Metal Treatment Could Lead to 'Unsinkable' Vessels

Researchers carved tiny grooves that captured enough air to keep aluminum afloat.

If the Titanic taught us anything, it was that you never leave your fiancée alone with Leonardo DiCaprio and his sketch book, and labeling something as unsinkable is apparently a slap in the face of the maritime gods.

Regardless, thanks to backing from the U.S. Army, the National Science Foundation and the Bill and Melinda Gates Foundation, researchers from the University of Rochester are claiming to have created a metal treatment process that could be used for a number of applications, including unsinkable marine vessels. 

The metal itself is not the breakthrough, as the test materials were normal aluminum. However, by using femtosecond lasers to carve tiny groves, the team created superhydrophobic surfaces that capture enough air to form a barrier that displaces water and keeps the aluminum afloat. 

Heavy ships travel without sinking because they weigh less than the volume of water being displaced, often using advanced engineering process to regulate weight and displacement. They sink when leaks throw off this ratio. That’s where those etchings and their ability to trap air come into play. 

Researchers also saw that, over time, these laser-created grooves fill with water, sinking the metal. So, the team placed two of the etched disks on opposite ends of a small pillar, with the carved sides facing inward and with a gap in the center small enough to prevent water from entering. This creates an air bubble that keeps the metal afloat.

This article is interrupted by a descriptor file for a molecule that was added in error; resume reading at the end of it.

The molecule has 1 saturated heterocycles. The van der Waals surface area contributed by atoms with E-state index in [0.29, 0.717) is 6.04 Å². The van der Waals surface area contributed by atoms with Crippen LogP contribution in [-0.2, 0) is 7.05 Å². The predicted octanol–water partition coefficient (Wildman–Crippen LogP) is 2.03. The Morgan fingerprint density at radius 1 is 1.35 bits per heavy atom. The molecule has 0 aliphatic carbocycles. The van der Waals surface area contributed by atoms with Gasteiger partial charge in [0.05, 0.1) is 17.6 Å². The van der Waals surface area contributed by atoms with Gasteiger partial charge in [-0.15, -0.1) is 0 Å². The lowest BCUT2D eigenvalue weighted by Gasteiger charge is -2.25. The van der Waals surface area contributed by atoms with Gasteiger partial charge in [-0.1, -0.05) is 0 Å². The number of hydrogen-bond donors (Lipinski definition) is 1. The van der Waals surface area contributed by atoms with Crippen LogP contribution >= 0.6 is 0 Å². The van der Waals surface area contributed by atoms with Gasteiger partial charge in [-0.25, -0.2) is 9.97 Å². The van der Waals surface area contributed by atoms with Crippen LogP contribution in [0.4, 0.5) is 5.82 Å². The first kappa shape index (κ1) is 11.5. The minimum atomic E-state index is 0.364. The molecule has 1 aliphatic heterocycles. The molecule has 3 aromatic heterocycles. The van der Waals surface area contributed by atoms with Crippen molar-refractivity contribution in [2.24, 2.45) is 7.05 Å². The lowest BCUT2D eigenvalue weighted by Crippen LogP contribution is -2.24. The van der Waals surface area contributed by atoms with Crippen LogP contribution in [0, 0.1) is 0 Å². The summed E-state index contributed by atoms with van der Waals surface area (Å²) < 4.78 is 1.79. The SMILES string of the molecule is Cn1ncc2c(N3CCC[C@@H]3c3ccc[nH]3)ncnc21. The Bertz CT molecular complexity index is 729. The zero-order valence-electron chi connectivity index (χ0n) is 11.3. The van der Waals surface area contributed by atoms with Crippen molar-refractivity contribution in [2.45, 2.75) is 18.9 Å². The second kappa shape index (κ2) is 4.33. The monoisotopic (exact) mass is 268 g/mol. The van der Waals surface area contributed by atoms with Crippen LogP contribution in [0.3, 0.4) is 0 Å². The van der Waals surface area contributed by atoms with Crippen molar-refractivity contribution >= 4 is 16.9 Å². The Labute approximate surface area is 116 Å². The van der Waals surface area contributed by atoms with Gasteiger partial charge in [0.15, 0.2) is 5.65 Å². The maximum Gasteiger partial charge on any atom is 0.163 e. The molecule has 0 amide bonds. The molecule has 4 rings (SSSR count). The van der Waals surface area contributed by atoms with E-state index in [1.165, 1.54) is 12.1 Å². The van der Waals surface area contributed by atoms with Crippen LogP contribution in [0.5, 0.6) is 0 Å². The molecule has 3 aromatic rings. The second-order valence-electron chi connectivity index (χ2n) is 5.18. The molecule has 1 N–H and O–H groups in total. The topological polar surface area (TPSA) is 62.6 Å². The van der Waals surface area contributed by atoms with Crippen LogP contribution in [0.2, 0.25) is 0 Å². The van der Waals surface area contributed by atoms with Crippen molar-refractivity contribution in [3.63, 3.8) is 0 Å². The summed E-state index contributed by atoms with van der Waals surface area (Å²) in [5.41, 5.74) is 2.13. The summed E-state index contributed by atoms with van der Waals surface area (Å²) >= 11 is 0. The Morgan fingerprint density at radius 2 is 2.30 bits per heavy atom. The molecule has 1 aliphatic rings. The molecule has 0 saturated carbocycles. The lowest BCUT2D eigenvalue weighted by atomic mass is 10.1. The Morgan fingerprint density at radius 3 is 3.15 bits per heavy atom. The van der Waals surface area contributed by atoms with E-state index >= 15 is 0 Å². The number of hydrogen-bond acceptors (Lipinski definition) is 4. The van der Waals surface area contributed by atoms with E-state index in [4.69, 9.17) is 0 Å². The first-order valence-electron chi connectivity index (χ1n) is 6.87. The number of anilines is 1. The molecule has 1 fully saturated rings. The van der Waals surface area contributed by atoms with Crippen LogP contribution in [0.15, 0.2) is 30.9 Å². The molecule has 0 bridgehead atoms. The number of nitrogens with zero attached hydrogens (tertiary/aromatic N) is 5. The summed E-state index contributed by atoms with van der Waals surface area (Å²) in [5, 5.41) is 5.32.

The research team tested the metal by placing it underwater and holding it down with a weight for two months. After removing the weight, the metal floated to the surface. This same process was repeated after drilling holes in the metal. Regardless of any level of damage, it continued to float. 

And because the primary benefit is the metal’s ability to propel water, it could be used for a number of applications, including riding metal objects of dirt and contamination with a minimal amount of water. This has piqued the Gates’ interest and their mission to improve toilet sanitation in developing countries. 

The biggest challenge is the amount of time, and commensurate costs, consumed by the laser etching process – it takes nearly an hour per square-inch of metal. 

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